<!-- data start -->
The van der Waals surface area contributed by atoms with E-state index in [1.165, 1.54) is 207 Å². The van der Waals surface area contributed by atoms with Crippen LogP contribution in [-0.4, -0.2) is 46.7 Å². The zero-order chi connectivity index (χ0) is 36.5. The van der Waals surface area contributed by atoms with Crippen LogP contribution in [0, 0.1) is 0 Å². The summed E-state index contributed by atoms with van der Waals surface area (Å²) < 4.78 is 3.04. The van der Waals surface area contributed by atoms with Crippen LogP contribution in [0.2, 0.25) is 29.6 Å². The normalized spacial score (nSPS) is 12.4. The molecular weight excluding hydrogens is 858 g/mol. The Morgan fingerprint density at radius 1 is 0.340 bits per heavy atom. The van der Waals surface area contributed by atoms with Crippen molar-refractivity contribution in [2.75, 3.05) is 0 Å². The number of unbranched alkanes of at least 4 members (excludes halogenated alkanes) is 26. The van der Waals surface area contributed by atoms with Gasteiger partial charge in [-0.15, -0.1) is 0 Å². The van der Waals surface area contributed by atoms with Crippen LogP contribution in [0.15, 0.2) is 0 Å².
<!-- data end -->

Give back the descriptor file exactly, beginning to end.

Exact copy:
The van der Waals surface area contributed by atoms with E-state index in [1.165, 1.54) is 207 Å². The van der Waals surface area contributed by atoms with Crippen LogP contribution in [-0.4, -0.2) is 46.7 Å². The zero-order chi connectivity index (χ0) is 36.5. The van der Waals surface area contributed by atoms with Crippen LogP contribution in [0, 0.1) is 0 Å². The summed E-state index contributed by atoms with van der Waals surface area (Å²) < 4.78 is 3.04. The van der Waals surface area contributed by atoms with Crippen LogP contribution in [0.2, 0.25) is 29.6 Å². The normalized spacial score (nSPS) is 12.4. The molecular weight excluding hydrogens is 858 g/mol. The Morgan fingerprint density at radius 1 is 0.340 bits per heavy atom. The van der Waals surface area contributed by atoms with Crippen molar-refractivity contribution in [2.75, 3.05) is 0 Å². The number of unbranched alkanes of at least 4 members (excludes halogenated alkanes) is 26. The van der Waals surface area contributed by atoms with Gasteiger partial charge in [-0.15, -0.1) is 0 Å². The van der Waals surface area contributed by atoms with Crippen LogP contribution in [0.15, 0.2) is 0 Å².